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Why Conservatives Defend Kavanaugh

Brett Kavanaugh: History's Greatest Monster (This Month) (MSNBC screenshot)

Peter Beinart wonders why the more accusations leveled against Brett Kavanaugh, the more conservatives support him. His theory?

The answer to this puzzle is Trumpism. Trumpism, at its core, is a rebellion against changes in American society that undermine traditional hierarchies. It’s based on the belief that these changes, rather than promoting fairness for historically oppressed groups, actually promote “political correctness”: the oppression of white, native-born Christian men. To understand the conservative response to the allegations against Kavanaugh, a few data points are useful. Between 2013 and 2018, according to the Public Religion Research Institute (PRRI), the percentage of Republicans who said that in the U.S. “there is a lot of discrimination against women” fell by half, from 28 to 14 percent. (Among Democrats during the same period it rose from 55 to 71 percent). By contrast, between 2012 and 2016, the percentage of Republicans who said men face a “great deal” or a “lot” of discrimination doubled from 9 to 18 percent. (Among Democrats it declined slightly). And in 2016, according to PRRI, 68 percent of Trump supporters said American society is becoming “too soft and feminine.”

If you’re already inclined to believe that America increasingly victimizes men simply for acting like men, the accusations against Kavanaugh confirm your fears. First, because if these charges can sink Kavanaugh, they can sink lots of other men too. “Is there any man in this room that wouldn’t be subjected to such an allegation?” asked Iowa Republican Representative Steve King earlier this week. The #MeToo movement has established just how pervasive sexual harassment and assault are, and conservatives suspect that Democrats and the media will weaponize such allegations to destroy as many prominent Republicans as possible. Which means that if the GOP can’t hold the line on Kavanaugh, it faces an endless series of Kavanaugh-style scandals. As the conservative pundit Erick Erickson tweeted on Wednesday, “If they cannot confirm Kavanaugh, they cannot confirm anyone. This is the beginning of a new age of judicial character assassination and it only gets worse from here.”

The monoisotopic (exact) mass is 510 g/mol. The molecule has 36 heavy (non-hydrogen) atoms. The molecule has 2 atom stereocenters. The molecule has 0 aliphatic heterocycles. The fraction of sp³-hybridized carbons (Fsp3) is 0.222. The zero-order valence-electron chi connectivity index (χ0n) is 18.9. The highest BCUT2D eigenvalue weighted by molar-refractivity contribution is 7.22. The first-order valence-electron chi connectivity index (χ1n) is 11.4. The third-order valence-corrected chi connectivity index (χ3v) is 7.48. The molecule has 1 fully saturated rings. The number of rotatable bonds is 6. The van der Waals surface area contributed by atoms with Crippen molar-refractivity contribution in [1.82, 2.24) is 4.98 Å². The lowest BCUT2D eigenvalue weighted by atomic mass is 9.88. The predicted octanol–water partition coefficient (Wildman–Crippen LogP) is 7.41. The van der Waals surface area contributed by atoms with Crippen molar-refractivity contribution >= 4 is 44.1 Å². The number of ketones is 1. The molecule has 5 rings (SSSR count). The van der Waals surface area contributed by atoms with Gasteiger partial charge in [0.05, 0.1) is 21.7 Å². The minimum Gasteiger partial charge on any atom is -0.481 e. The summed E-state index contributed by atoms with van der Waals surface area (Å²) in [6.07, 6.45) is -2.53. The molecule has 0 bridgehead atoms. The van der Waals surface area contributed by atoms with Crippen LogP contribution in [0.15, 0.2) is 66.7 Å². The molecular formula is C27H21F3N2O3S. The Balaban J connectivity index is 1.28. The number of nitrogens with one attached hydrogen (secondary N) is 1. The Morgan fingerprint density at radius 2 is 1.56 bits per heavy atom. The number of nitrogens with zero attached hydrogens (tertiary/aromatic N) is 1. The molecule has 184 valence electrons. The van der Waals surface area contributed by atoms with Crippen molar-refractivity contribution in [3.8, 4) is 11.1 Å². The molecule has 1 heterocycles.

Close, but not quite. I am hearing from conservatives who can’t stand Trump (people like, well, myself), who are standing with Kavanaugh, not because we have any regard for Trump, but because what liberals are doing here is so transparently vicious and unjust. Beinart is correct that we look at what’s being done to Kavanaugh and fear, but it’s very much not because we want to see a sexual assailant elevated to the Court. I can see why liberals tell themselves that, but it’s not true. We fear because Kavanaugh is being publicly destroyed on the basis of flimsy accusations made at politically opportune times. We fear because #MeToo has created a climate in which mere accusation is tantamount to an imposition of guilt.

Honestly, Trump deserves much of the scorn and loathing he routinely inspires on the Left. He invites it. Kavanaugh, though? Conservatives look at Kavanaugh and see an ordinary, bland Republican man who is not getting a fair shake, who is being vilified primarily for being a conservative male who is believed to be against abortion (though I don’t know why they think that).

Kavanaugh might actually be guilty of these terrible things. But that has yet to be demonstrated. The Democrats have created an environment in which the truth scarcely matters. What is true is what serves the Party.

about the author

Rod Dreher is a senior editor at The American Conservative. He has written and edited for the New York Post, The Dallas Morning News, National Review, the South Florida Sun-Sentinel, the Washington Times, and the Baton Rouge Advocate. Rod’s commentary has been published in The Wall Street Journal, Commentary, the Weekly Standard, Beliefnet, and Real Simple, among other publications, and he has appeared on NPR, ABC News, CNN, Fox News, MSNBC, and the BBC. He lives in Baton Rouge, Louisiana, with his wife Julie and their three children. He has also written four books, The Little Way of Ruthie Leming, Crunchy Cons, How Dante Can Save Your Life, and The Benedict Option.

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